May 8

Who makes our smartphone addictive? And why?


Ashish Arora

Is your smartphone addictive? A recent study by Vivo in eight Indian cities proves this. 84% smartphone users check their phones within 15 minutes of waking up. 46% people pick up the phone at least five times in an hour-long conversation. 70% of Indians feel that increasing addictive smartphone usage – which is on the rise - will impact their mental or physical health.

Experts put smartphone addiction at par with substance addiction based on its effects. Researchers from a college of Pharmacy in Tamilnadu recently conducted a study on this subject. They found that smartphone addiction may lead to physical and mental health issues. The issues may involve headache, irritation, anger, lack of concentration, insomnia, neck pain and eye strain. Whole new diseases have emerged, like ‘snapchat dysmorphia’. People suffering from this crave for plastic surgery to look more like their filtered digital images.

Is it a mere coincidence that so many of us are getting addicted to our smartphones these days? Yes, it is true that most of our work and social relationships are now online. But does that really require our minds to be so obsessed with our smartphones?

Or is there something in the design of our smartphones as well? May be the apps that we use on our phones are designed to make us addicted? If yes, exactly how and why?


Many believe that the story of making habit-forming products started in September 2007. That’s when the Persuasive Technology Lab at Stanford University, USA held its first class. In that, the instructor BJ Fogg, a behaviour scientist, taught his ‘Fogg Behavioural Model’ to 75 students. These students later went on to become stewards of Silicon Valley in California. Fogg’s model follows a simple yet powerful equation B=MAP. In other words, ‘Behavior (B) happens when Motivation (M), Ability (A), and a Prompt (P) come together at the same moment’. Infamously, that class is now known as ‘The Facebook Class’. In the interest of political correctness, the name of ‘Persuasive Technology Lab’ has been changed to ‘Behavior Design Lab’. But the damage is already done.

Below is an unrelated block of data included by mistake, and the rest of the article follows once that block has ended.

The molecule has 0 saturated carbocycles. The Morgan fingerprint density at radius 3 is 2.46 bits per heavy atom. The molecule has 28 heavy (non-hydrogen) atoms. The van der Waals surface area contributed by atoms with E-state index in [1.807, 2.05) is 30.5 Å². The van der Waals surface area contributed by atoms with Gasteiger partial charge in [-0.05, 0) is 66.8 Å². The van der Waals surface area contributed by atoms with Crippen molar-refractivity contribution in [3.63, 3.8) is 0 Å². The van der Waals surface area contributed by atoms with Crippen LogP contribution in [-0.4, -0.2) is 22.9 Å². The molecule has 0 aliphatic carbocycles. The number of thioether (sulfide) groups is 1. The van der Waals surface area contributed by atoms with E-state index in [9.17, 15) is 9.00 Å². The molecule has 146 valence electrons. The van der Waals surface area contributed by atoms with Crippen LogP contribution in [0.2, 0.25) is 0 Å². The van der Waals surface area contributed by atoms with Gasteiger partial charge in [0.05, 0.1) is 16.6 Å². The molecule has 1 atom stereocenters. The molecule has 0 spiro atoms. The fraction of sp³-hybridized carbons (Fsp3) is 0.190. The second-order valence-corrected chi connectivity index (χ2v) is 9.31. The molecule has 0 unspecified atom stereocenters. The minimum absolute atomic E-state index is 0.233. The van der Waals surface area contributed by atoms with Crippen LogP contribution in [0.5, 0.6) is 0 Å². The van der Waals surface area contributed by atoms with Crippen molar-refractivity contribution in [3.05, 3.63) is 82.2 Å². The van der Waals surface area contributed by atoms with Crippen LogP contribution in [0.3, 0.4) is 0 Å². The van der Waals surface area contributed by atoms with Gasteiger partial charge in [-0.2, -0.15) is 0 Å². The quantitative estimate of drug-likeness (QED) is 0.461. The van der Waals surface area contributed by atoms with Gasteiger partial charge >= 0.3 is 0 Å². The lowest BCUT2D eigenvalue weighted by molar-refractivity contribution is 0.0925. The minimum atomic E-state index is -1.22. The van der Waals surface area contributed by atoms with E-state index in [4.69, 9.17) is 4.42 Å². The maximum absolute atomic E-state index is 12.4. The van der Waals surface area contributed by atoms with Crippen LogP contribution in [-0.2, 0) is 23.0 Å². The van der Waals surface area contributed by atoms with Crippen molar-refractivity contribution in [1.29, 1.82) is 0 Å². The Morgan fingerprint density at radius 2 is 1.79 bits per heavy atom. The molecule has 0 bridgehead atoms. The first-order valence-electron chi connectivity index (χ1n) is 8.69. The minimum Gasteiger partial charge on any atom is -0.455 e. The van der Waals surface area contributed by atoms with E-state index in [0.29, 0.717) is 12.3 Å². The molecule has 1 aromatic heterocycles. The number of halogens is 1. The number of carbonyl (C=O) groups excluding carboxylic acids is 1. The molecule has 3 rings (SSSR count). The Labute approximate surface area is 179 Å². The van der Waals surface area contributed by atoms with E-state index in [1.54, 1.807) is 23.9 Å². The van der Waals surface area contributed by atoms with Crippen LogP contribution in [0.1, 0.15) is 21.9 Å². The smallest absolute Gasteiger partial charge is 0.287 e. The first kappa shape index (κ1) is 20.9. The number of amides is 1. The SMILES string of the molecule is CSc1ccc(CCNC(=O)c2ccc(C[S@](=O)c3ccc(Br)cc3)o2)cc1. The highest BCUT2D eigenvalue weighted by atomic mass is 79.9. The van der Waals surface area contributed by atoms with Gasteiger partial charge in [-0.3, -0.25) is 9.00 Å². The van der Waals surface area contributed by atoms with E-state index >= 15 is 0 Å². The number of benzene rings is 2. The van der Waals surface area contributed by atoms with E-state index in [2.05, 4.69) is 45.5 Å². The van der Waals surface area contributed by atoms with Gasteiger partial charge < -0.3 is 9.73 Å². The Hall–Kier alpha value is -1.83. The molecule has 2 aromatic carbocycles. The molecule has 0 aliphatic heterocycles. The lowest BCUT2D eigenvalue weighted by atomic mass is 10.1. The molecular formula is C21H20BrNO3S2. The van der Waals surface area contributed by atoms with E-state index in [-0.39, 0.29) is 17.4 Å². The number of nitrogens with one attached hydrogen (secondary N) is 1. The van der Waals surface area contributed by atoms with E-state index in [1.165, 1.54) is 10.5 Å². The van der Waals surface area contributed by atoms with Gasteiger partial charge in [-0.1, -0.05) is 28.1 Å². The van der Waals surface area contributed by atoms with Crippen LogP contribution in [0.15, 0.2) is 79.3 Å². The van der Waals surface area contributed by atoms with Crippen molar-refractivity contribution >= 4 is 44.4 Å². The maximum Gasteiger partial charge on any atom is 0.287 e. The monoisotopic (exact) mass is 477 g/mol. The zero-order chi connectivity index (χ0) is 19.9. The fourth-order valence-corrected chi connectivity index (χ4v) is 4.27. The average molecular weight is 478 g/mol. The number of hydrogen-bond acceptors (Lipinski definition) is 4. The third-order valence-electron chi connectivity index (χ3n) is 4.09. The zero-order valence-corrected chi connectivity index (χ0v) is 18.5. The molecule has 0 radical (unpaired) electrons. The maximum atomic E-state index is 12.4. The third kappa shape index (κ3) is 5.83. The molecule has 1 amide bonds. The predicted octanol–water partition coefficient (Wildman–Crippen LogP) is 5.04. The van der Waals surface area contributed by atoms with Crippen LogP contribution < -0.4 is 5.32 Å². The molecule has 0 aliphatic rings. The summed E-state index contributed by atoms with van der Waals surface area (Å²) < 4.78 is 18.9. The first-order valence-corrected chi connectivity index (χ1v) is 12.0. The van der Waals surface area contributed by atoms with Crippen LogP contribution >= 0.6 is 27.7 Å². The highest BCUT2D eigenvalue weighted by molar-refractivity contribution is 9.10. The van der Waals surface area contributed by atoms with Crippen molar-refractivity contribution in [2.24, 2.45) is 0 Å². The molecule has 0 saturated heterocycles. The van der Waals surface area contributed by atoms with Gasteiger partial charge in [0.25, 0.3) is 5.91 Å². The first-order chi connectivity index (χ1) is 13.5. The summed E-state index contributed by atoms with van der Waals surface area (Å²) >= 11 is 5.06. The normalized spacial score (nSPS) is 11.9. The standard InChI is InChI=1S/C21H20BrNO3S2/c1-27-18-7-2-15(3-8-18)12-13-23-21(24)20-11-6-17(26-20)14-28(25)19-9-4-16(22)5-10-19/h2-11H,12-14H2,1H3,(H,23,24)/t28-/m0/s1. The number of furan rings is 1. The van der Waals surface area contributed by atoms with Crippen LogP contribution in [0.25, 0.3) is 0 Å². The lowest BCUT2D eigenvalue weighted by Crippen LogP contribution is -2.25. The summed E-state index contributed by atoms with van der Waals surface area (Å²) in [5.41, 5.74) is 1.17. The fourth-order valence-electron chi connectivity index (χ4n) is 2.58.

Since 2007, many new models have now come up over and above the ‘Fogg Behavioral Model’. Nir Eyal’s  model is another example, and has four steps: trigger, action, variable reward, and investment. Nir Eyal explains these in his book  ‘Hooked: How to Build Habit-Forming Products’ – required reading in every tech company. He claims that habit-forming apps link their services to their users’ daily routines and emotions. Doing so saves them from having to go for expensive marketing. He observes that human beings are motivated to seek pleasure and avoid pain. Thus, the ultimate goal of a habit-forming product is to solve their users’ pain. In the process, the product creates an association with the users, making them identify with it as the source of relief.

What makes the smartphone addictive

Hooked by NirEyal : part of the problem (Photo by Clayton Robbins on Unsplash)

Nir Eyal recently wrote another book titled “Indistractable – How to control your attention and choose your life” but it felt like an atonement for his past sins. A defensive justification of sorts for “Hooked”. But like in the case of the Stanford Persuasive Tech labs, the damage had already been done.

There are three more models that developers use to come up with habit forming products. These are 'attention extraction model', 'variable ratio rewards schedule' and 'positive intermittent reinforcement'. Remember push notifications, like button, auto-play, streaks and infinite scroll on your apps? They are the direct outcomes of these models.

Okay, so companies intentionally develop such habit-forming products. But why? If smartphone addiction is a trap, who benefits from this? And how? This question both has easy as well as complicated answers. Let’s start with the easy-to-guess possibilities.


Most technology companies do not ask us to pay for their products. They earn their revenue from advertisements. With such a business model, they are bound to develop habit-forming products. The target is to make us consume as many ads as possible.

According to, Facebook generated 97.9 percent ($84.2 billion) of its global revenue from advertising in 2020. The company generated only about two percent through payments and other fees revenue.

Not only are tech giants like Google and Facebook grabbing most of their revenue from advertising. This model has become a favourite of tech start-ups too. Take the case of the Yoda app. In an article on, Amit Mishra, the co-founder of this one-year-old app, shares that they are not monetising at the moment. For next 12 months, the team's focus is on creating a habit-forming product. The founders are currently willing to achieve a critical mass on the app, after which they plan to run ads.

Thus, technology companies have a clear incentive to trap us to maximize their profits. Especially when these companies are not charging us for their products or services.


There are scary implications of habit-forming apps on our smartphones. Consider the loss of our privacy, the manipulation of our behaviours and even the undermining of our very democracy. Welcome to the age of Surveillance Capitalism!

Wikipedia's defines Surveillance Capitalism as 'An economic system centred around the commodification of personal data with the core purpose of profit-making'. In other words, such an economic system considers user’s data as a product, and sells it in the markets to make profit.